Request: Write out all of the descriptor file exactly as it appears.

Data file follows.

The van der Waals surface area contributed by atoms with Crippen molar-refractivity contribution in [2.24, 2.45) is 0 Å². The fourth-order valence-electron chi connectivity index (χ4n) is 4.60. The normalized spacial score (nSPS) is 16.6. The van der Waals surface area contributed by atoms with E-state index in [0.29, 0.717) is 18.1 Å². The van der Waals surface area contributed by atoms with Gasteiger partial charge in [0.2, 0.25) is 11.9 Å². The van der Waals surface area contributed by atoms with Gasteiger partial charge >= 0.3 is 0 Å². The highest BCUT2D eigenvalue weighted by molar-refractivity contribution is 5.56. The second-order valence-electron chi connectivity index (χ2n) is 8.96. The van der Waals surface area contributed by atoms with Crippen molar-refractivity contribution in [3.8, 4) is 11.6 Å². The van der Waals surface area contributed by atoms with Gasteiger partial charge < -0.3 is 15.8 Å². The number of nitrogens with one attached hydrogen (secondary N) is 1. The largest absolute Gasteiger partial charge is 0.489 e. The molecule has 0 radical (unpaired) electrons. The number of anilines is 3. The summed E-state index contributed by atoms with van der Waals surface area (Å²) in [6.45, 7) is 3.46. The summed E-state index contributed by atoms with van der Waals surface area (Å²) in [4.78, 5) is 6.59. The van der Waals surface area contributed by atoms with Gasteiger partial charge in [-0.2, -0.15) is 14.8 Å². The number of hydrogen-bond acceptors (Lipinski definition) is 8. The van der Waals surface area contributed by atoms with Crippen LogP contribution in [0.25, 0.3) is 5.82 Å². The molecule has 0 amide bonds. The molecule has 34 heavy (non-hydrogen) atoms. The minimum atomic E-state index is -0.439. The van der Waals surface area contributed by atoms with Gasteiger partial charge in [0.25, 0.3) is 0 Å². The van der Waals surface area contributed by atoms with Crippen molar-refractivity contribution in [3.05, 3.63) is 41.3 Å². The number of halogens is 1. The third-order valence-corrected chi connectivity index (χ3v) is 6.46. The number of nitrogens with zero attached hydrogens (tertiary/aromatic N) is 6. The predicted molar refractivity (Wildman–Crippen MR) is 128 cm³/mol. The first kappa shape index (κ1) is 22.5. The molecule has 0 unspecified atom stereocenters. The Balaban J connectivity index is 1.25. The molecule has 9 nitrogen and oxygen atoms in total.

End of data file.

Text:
The van der Waals surface area contributed by atoms with Crippen molar-refractivity contribution in [2.24, 2.45) is 0 Å². The fourth-order valence-electron chi connectivity index (χ4n) is 4.60. The normalized spacial score (nSPS) is 16.6. The van der Waals surface area contributed by atoms with E-state index in [0.29, 0.717) is 18.1 Å². The van der Waals surface area contributed by atoms with Gasteiger partial charge in [0.2, 0.25) is 11.9 Å². The van der Waals surface area contributed by atoms with Gasteiger partial charge >= 0.3 is 0 Å². The highest BCUT2D eigenvalue weighted by molar-refractivity contribution is 5.56. The second-order valence-electron chi connectivity index (χ2n) is 8.96. The van der Waals surface area contributed by atoms with Crippen molar-refractivity contribution in [3.8, 4) is 11.6 Å². The van der Waals surface area contributed by atoms with Gasteiger partial charge < -0.3 is 15.8 Å². The number of nitrogens with one attached hydrogen (secondary N) is 1. The largest absolute Gasteiger partial charge is 0.489 e. The molecule has 0 radical (unpaired) electrons. The number of anilines is 3. The summed E-state index contributed by atoms with van der Waals surface area (Å²) in [6.45, 7) is 3.46. The summed E-state index contributed by atoms with van der Waals surface area (Å²) in [4.78, 5) is 6.59. The van der Waals surface area contributed by atoms with Gasteiger partial charge in [-0.2, -0.15) is 14.8 Å². The number of hydrogen-bond acceptors (Lipinski definition) is 8. The van der Waals surface area contributed by atoms with Crippen LogP contribution in [0.25, 0.3) is 5.82 Å². The molecule has 0 amide bonds. The molecule has 34 heavy (non-hydrogen) atoms. The minimum atomic E-state index is -0.439. The van der Waals surface area contributed by atoms with Gasteiger partial charge in [0.25, 0.3) is 0 Å². The van der Waals surface area contributed by atoms with Crippen molar-refractivity contribution in [3.05, 3.63) is 41.3 Å². The number of halogens is 1. The third-order valence-corrected chi connectivity index (χ3v) is 6.46. The number of nitrogens with zero attached hydrogens (tertiary/aromatic N) is 6. The predicted molar refractivity (Wildman–Crippen MR) is 128 cm³/mol. The first kappa shape index (κ1) is 22.5. The molecule has 0 unspecified atom stereocenters. The Balaban J connectivity index is 1.25. The molecule has 9 nitrogen and oxygen atoms in total.